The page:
The Mediation Program is managed by the Office of the Independent Monitor and is a collaborative effort with the Denver Police Department, the Denver Sheriff Department, and Community Mediation Concepts.  

Community-Police Mediation is an alternative to the traditional way of handling police complaints.  Complainants have the chance to sit down with officers in a neutral and confidential setting, with the assistance of a professional mediator.  This voluntary process allows both sides to be heard.  Complainants talk to the officers about the behaviors they felt were harmful, scary, or discourteous and help officers see the incident from their perspectives.  Officers have the chance to explain what happened from their perspectives as well, and often share what kind of information they had going into the situation as well as relevant policies and procedures that may have impacted their decisions.  The mediator helps both sides to feel safe and comfortable in getting  the issues out on the table and working through them.

Mediation has proven to be a meaningful experience for the majority of complainants and officers who participate.  Most complainants do feel that  they were heard, that they impacted the officers' future behavior, and that they achieved closure through the process.  With satisfaction for both sides at 85% (as measured through anonymous exit surveys), we know that this process is empowering and it works!

Community Mediation

Frequently Asked Questions

What is mediation?

Mediation is an alternative to the traditional complaint and disciplinary process.  It is a voluntary and confidential process in which a professional mediator helps community members and officers talk and listen to each other. It is also a chance for officers to hear how their actions affected community members and vice versa.

If the complainant and the officer agree to mediate, and a mediation is, in fact, completed, the complaint will be considered resolved and closed.

Also note that mediation is not like court in which a third party renders a verdict about who is right or wrong. No evidence or witnesses are needed. It is also not a session in which parties are forced to shake hands and make up.

What are the benefits of using mediation?

The benefits of mediation include:

  • The opportunity to allow officers and civilians to resolve complaints themselves, rather than depend on the judgment of others.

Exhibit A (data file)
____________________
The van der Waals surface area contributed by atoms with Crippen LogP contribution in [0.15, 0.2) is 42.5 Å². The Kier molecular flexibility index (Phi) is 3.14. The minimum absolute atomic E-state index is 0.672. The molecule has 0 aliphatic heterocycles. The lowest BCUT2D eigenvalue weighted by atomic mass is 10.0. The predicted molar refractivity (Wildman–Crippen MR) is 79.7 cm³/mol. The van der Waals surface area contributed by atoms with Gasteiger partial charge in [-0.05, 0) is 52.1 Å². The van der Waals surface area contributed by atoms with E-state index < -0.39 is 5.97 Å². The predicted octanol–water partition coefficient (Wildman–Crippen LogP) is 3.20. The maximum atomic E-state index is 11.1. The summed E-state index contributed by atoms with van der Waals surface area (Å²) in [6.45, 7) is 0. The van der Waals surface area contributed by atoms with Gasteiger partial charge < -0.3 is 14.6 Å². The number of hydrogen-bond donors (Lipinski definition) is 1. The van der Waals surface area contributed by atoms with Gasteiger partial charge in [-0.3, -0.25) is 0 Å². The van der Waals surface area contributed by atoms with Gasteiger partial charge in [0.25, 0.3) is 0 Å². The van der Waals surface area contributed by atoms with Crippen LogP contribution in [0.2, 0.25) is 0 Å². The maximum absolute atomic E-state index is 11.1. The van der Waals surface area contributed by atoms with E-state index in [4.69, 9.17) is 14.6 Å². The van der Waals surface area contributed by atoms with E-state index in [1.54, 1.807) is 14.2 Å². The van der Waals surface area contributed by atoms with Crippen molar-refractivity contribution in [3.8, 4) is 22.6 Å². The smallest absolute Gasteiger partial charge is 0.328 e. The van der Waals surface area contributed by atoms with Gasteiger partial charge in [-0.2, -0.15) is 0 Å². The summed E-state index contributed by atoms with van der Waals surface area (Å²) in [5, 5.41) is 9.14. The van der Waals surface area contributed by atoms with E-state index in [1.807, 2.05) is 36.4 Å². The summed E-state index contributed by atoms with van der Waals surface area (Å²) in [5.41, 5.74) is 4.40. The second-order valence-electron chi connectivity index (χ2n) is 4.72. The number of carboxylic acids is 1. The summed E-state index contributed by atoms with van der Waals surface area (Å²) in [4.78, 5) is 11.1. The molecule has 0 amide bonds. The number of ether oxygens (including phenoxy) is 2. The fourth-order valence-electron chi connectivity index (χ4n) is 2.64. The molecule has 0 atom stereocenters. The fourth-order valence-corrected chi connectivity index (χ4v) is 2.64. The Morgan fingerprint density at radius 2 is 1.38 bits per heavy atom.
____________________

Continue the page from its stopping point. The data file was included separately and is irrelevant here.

• A more satisfying experience than the regular complaint process. The overwhelming majority of those who have mediated say they would recommend it to others.
  • The chance to make a real difference in the understanding, attitude, and behavior of participants.
  • A step towards Improving relationships between community members and police.

How are mediation cases selected?

Complainants are generally offered the option of mediation during the intake process, but it can also be offered after the Internal Affairs Bureau has begun its investigation.  Mediation is completely voluntary.  Forcing parties to talk to one another defeats the spirit of mediation.  Potential mediation cases must also be reviewed and approved by the Independent Monitor and the Denver Police Department's Internal Affairs Commander.  If the officer also agrees to participate, mediations are scheduled for a mutually agreeable time and place (including weekends and evenings). Most mediations take place at the Wellington Webb Municipal Building downtown, but they can occur at libraries or city council offices if it is more convenient for the parties.

What is the role of the mediator?

The mediator is a neutral third party trained and experienced in helping people talk through and resolve their differences in constructive ways. The OIM has contracted with a team of professional mediators to conduct community-police mediations.

The mediator will:

  • Explain the process and groundrules and answer any questions.
  • Listen to both sides of the story.
  • Ask questions to clarify what happened and identify central issues.
  • Help keep the discussion focused, productive and non-threatening.
  • NOT take sides, place blame, or pass judgment.

How do you mediate constructively?

Avoid temptations to blame or attack.
Casting blame or antagonizing others is more likely to make them defensive, or push them to fight back, rather than encouraging them to really listen to you or to see your point of view.

Speak for yourself, and let others speak for themselves.
Avoid assuming that you know why the other party behaved as he/she did. Instead, tell him/her how the behavior looked from your perspective, and how it impacted your behavior.  Let the other person tell you what was going on from his/her perspective.

Show that you are listening
Mediation requires listening. Each side needs to be heard.  Listening should also be expressed in body language and facial expressions.

Talk it all through
Talk out everything that is important to you, whether or not it's significant to others.

Work toward a solution
Try to focus on solutions, not blame. The goal is to resolve the conflict and prevent similar ones from happening in the future.